‘In Nigeria, glaucoma affects south east region most’

An ophthalmologist, Nkiru Akaraiwe, has advised Nigerians to go for eye tests at least once in a year to make sure they do not have glaucoma.

The president of the the Ophthalmologist Association of Nigeria, Sebastine Nwosu, in a statement on Tuesday, said Mrs. Akaraiwe gave the advice in Enugu during the Enugu Glaucoma Symposium.

Mrs. Akaraiwe, who was the facilitator of the symposium, said Glaucoma could only be checked if patients visit medical experts on time before their condition deteriorates.

Glaucoma is an eye disease that has no cure and leads to total blindness.

“If the people have their eyes checked on time, it could be managed,” Mrs. Akaraiwe said, pointing out that as a disease without cure, the treatment is for life,” she stated.

Speaking at the forum through its president, the association offered to partner Nigeria’s federal government in creating public awareness of the disease throughout the country.

Mr. Nwosu said glaucoma is a deadly disease because it has no cure but could be managed to stem its spread.

He further explained that the disease attacks the nerves that do not regenerate, thereby causing blindness as it does not itch or causes redness of the eye but erodes the eyes gradually until total blindness occurs.

He pointed out that the South-east has the most cases of Glaucoma in Nigeria, pointing out that severe visual impairment of persons over 40 years in the region is two percent with Glaucoma blindness standing at 1.2%, compared to 0.3% in other regions.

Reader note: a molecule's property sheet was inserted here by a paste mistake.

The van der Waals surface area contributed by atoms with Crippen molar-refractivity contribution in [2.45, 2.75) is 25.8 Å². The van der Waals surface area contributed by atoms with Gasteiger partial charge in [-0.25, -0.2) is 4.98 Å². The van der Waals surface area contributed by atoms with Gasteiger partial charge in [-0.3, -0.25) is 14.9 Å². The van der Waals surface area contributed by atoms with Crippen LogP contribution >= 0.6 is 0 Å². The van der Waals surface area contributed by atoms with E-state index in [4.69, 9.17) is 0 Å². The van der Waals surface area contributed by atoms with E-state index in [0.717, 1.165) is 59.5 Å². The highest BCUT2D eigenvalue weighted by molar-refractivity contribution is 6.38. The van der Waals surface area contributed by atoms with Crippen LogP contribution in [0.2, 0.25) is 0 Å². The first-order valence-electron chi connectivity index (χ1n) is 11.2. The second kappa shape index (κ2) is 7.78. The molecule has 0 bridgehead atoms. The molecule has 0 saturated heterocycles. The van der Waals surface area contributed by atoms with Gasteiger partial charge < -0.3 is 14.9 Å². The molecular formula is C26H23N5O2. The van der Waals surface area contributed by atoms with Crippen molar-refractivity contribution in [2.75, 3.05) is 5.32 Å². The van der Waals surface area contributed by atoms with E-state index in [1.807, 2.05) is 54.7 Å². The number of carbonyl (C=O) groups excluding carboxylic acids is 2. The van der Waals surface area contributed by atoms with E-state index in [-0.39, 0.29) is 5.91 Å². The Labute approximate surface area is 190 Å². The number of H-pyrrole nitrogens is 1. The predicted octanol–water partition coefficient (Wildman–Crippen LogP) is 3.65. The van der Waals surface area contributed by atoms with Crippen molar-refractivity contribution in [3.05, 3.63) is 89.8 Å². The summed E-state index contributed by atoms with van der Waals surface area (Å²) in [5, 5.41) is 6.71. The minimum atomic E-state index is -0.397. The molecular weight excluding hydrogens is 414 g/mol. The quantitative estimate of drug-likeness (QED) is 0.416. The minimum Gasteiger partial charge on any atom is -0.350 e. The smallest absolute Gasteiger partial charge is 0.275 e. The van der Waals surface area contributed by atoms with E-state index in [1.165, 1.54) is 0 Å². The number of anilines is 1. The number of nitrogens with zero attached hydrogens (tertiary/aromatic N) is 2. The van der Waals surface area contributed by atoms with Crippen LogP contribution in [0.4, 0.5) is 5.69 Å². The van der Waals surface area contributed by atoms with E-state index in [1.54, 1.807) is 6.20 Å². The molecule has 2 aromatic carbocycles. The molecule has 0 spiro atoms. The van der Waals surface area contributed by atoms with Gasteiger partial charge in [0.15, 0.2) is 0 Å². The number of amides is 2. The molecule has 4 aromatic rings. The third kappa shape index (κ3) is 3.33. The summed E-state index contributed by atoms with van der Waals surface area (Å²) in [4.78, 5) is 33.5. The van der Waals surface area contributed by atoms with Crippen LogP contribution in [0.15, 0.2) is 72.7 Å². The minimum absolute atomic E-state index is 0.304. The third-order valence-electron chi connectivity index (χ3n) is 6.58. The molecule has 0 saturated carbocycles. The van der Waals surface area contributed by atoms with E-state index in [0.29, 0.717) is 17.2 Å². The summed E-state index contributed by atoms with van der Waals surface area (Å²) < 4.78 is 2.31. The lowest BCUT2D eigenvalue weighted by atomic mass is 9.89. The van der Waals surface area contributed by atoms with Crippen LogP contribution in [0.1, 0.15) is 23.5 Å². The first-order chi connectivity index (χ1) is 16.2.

“The Statistics shows that Igbos have about eight percent of Glaucoma, which indicates that out of a hundred people, one person has Glaucoma,” he said.

Glaucoma is a complicated disease in which damage to the optic nerve leads to progressive, irreversible vision loss. It is the second leading cause of blindness.

The Chairman of the forum, Rich Umeh, expressed the fear that Glaucoma, unlike other eye diseases like cataracts, attacks patients unaware and leaves no known symptoms until blindness occurs.

He explained that the association was forced by the alarming rate of the disease to organise the symposium where participants would brainstorm to proffer solution to the menace. He pointed out that if they did not do anything to check the disease, they would have failed as medical experts.

Mr. Umeh lamented that eye specialists are concentrated more in the urban areas rather than spreading to rural areas and urged doctors to take it as their duties to enter rural areas to save the rural dwellers from the disease.

The Director of Corporate Affairs of Pfizer, Margaret Olele, said the drugs company was “committed to contributing positively to patient care in our communities with relevant stakeholders to reduce the burden of Glaucoma”.

The Glaucoma Symposium was designed to update health care professionals on the latest advances in medical and surgical management of Glaucoma. It highlights insights in Glaucoma management, medicals, surgical techniques and the burden of Glaucoma in Sub- Saharan Africa and Nigeria.

The facilitator of the forum, Mrs. Akaraiwe, said the association should carry rapid education and awareness about Glaucoma both at urban and rural areas as one of the preventive measures.

“We will partner with government, churches, media and others to make sure that the awareness reached both urban and rural areas and also provide solutions to the problem”.


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